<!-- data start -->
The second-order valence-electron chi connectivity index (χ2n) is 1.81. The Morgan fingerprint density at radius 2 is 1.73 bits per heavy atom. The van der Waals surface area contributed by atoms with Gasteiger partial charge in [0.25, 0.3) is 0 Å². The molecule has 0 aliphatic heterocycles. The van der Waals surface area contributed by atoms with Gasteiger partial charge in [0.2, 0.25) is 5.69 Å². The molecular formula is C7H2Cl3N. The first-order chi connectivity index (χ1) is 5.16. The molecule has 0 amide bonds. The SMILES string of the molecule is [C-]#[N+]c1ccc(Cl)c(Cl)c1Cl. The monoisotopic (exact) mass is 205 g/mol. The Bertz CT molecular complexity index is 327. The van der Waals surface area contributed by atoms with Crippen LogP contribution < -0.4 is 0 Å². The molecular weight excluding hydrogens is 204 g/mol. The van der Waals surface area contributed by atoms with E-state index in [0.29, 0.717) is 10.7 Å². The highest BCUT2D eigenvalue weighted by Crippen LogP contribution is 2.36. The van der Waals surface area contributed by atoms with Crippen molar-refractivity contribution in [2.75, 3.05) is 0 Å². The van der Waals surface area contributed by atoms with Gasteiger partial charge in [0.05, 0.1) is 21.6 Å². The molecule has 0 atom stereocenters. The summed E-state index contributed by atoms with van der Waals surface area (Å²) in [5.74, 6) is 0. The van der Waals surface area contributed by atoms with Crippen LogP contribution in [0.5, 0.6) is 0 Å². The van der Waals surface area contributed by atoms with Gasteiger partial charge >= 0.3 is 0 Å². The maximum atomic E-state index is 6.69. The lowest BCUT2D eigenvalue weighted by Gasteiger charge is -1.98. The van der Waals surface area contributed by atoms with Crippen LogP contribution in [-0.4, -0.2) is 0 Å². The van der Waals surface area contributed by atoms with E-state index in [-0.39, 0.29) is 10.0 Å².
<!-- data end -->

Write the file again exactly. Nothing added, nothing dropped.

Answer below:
The second-order valence-electron chi connectivity index (χ2n) is 1.81. The Morgan fingerprint density at radius 2 is 1.73 bits per heavy atom. The van der Waals surface area contributed by atoms with Gasteiger partial charge in [0.25, 0.3) is 0 Å². The molecule has 0 aliphatic heterocycles. The van der Waals surface area contributed by atoms with Gasteiger partial charge in [0.2, 0.25) is 5.69 Å². The molecular formula is C7H2Cl3N. The first-order chi connectivity index (χ1) is 5.16. The molecule has 0 amide bonds. The SMILES string of the molecule is [C-]#[N+]c1ccc(Cl)c(Cl)c1Cl. The monoisotopic (exact) mass is 205 g/mol. The Bertz CT molecular complexity index is 327. The van der Waals surface area contributed by atoms with Crippen LogP contribution < -0.4 is 0 Å². The molecular weight excluding hydrogens is 204 g/mol. The van der Waals surface area contributed by atoms with E-state index in [0.29, 0.717) is 10.7 Å². The highest BCUT2D eigenvalue weighted by Crippen LogP contribution is 2.36. The van der Waals surface area contributed by atoms with Crippen molar-refractivity contribution in [2.75, 3.05) is 0 Å². The van der Waals surface area contributed by atoms with Gasteiger partial charge in [0.05, 0.1) is 21.6 Å². The molecule has 0 atom stereocenters. The summed E-state index contributed by atoms with van der Waals surface area (Å²) in [5.74, 6) is 0. The van der Waals surface area contributed by atoms with Crippen LogP contribution in [0.5, 0.6) is 0 Å². The van der Waals surface area contributed by atoms with Gasteiger partial charge >= 0.3 is 0 Å². The maximum atomic E-state index is 6.69. The lowest BCUT2D eigenvalue weighted by Gasteiger charge is -1.98. The van der Waals surface area contributed by atoms with Crippen LogP contribution in [-0.4, -0.2) is 0 Å². The van der Waals surface area contributed by atoms with E-state index in [-0.39, 0.29) is 10.0 Å².